History
The Egyptians slowly adopted the Arabic language following the Arab-Muslim conquest of Egypt in the 7th century AD. Up till then, they were speaking Egyptian in its Coptic form. For more than three centuries, there existed a period of Coptic-Arabic bilingualism in Lower Egypt. This trend would last for many more centuries in the south. Arabic may have been already familiar to Egyptians through pre-Islamic trade with Bedouin Arab tribes in the Sinai and the easternmost part of the Nile Delta. Egyptian Arabic seems to have begun taking shape in Fustat, the first Islamic capital of Egypt, and now part of modern-day Cairo. The variety of Arabic spoken by the Muslim military troops stationed in Fustat was already different from Classical Arabic[10], which in part accounts for some of the unique characteristics of the Egyptian dialect. One of the earliest linguistic sketches of Egyptian Arabic is a 16th century document entitled Daf` al-’iṣr`an kalām ’ahl Miṣr (’The Removal of the Burden from the Language of the People of Egypt’) by Yūsuf al-Maġribi. It contains key information on early Egyptian Arabic and the language situation in medieval Egypt. The main purpose of the document was to show that while the Egyptians’ vernacular contained many critical "errors" visà-vis Classical Arabic, according to Maġribi, it was also related to Arabic in other respects. With the ongoing Islamization and Arabization of the country, Egyptian Arabic slowly supplanted spoken Egyptian. Local chroniclers mention the continued use of Coptic Egyptian as a spoken language until the 17th century AD by peasant women in Upper Egypt. Coptic is still the liturgical language of the Egyptian Coptic Church.

Official status
Egyptian Masri has no official status, and to date it is not officially recognized. Standard

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and indigenous Egyptian (’the languages of Egypt’). Some of its views continue to be a source of controversy among Egyptians, particularly with organizations such as the banned Muslim Brotherhood. As the status of Egyptian Arabic vis-à-vis Classical Arabic can have such political and religious implications in Egypt, the question of whether Egyptian Arabic should be considered a "dialect" or "language" can be a source of debate. In sociolinguistics, Egyptian Arabic can be seen as one of many distinct lects which, despite arguably being languages on abstand grounds, are united by a common dachsprache in Literary Arabic (MSA).

Egyptian Arabic
demonstratives and interrogatives, the modal meaning of the imperfect, and the integration of the participle.[12] The dialect of the western desert is different from all forms of Egyptian, as linguistically it forms part of the Maghrebi group of dialects. The same was formerly true of the Egyptian form of Judaeo-Arabic.

Phonology
This article contains IPA phonetic symbols. Without proper rendering support, you may see question marks, boxes, or other symbols instead of Unicode characters.

Vowels
The Egyptian Arabic vocalic system has changed relatively little from the Classical system: 4 short vowels: /a/ [æ], /e/ or /i/, /o/ and /ɑ/; Egyptian Arabic (especially Cairene) usually pronounces short vowels; /i/ as → /ɪ/~/e/, /u/ as → /o/~/ɵ/. If long /uː/ is shortened, it becomes → /o/~/ɵ/. If long /iː/ is shortened, it becomes → /ɪ/~/e/, but, this is usually restricted to those vowels when appearing in the middle or beginning of words. 6 long vowels: /aː/, /iː/, /uː/, /ɑː/; Classical Arabic diphthongs /aj/ and /aw/ became realized as /eː/ and /oː/ respectively; for some Cairene speakers, these monophthongs are allophonically shortened in closed syllables; in addition to loanwords from Standard Arabic with diphthongs—with minimal pairs like /ʃajla/ (’carrying’ f.s.) vs /ʃeːla/ (’burden’) and, among educated speakers, [ˈgibna] (’cheese’) vs [ˈgebna] (’our pocket’)- can also exist as a result of shortening of unstressed long vowels as in |mu+daːwal+a| →/mudawla/~/modawla/ (’consultation’).[13] The distinction between short and long vowels (/e:/ /o:/) is still phonemic, but only stressed vowels can remain long. Unstressed long vowels (/a:/ /ɑ:/ /u:/ /i:/ →) are shortened (→ /a/ /ɑ/ /o~ɵ/ /ı~e/), and stressed short vowels are usually lengthened; example: ??????? /ˈrɑgul/ → /ˈrɑ:gel/ Long vowels in closed syllables are reduced to their short version: • /ʔaːl/ "he said" + -/li/ "to me" (*/ʔaːlli/) → /ʔalli/ "he said to me" Short vowels (especially /e/or/i/ and /o/), if unstressed in certain situations, are deleted (i.e. syncope):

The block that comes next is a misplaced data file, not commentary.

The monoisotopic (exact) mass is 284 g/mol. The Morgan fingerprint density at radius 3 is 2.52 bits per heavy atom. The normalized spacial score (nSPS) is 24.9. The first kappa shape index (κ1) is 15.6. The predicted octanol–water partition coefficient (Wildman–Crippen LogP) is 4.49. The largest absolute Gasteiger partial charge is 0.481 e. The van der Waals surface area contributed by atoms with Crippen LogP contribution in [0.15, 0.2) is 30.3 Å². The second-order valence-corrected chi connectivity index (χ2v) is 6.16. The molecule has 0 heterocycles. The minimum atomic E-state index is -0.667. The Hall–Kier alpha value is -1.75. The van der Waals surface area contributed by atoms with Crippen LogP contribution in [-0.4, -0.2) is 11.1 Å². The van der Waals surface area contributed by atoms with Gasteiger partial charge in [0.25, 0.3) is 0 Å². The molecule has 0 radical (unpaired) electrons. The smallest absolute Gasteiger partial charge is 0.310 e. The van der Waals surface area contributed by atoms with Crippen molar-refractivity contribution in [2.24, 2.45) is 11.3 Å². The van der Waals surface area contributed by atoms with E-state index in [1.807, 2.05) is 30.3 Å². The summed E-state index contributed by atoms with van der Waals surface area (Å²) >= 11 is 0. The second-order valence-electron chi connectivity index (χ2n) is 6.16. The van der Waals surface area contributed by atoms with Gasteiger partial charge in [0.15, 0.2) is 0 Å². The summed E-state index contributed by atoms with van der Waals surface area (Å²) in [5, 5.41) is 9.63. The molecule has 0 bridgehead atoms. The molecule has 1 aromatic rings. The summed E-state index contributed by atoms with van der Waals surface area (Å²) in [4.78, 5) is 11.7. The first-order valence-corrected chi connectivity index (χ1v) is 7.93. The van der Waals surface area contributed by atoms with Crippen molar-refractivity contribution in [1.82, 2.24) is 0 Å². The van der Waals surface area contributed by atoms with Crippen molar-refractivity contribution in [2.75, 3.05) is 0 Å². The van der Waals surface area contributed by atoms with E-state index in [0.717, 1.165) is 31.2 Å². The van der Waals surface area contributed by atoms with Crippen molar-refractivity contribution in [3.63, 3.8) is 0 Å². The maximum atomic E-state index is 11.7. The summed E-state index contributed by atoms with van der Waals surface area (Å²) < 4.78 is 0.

Dialects
The Egyptian variants spoken in central and southern Egypt, referred to collectively as Sa’idi Arabic (Upper Egyptian) and given a separate identity in Ethnologue and ISO 639-3, are mainly descended from the northern Egyptian dialect but are distinct from the Cairene sociolect in their phonology due to early contacts with Bedouin Arab dialects. They carry little prestige nationally though continue to be widely spoken, including in the north by rural migrants who have adapted partially to Lower Egyptian dialect. For example, the Sa’idi genitive exponent is usually replaced with Lower Egyptian bitāʕ, but the realization of /q/ as /g/ is retained. Second and third-generation southern Egyptian migrants are monolingual in Cairene Arabic, but maintain cultural and familial ties to the south. The traditional division between Lower and Upper Egypt and their respective dialectal differences go back to ancient times. Egyptians today commonly refer to the people of the north as baḥarwa and to those of the south as ṣaʻayda. The dialectal differences throughout Egypt, however, are more wide ranging and do not neatly correspond to this simple division. There is a linguistic shift from the eastern to the western parts of the delta, and the dialects spoken from Gizah to el Minya are further grouped into a Middle Egypt cluster. Despite these differences, there are features distinguishing all the Egyptian Arabic dialects of the Nile Valley from any other Arabic variety. Such features include reduction of long vowels in open and unstressed syllables, the postposition of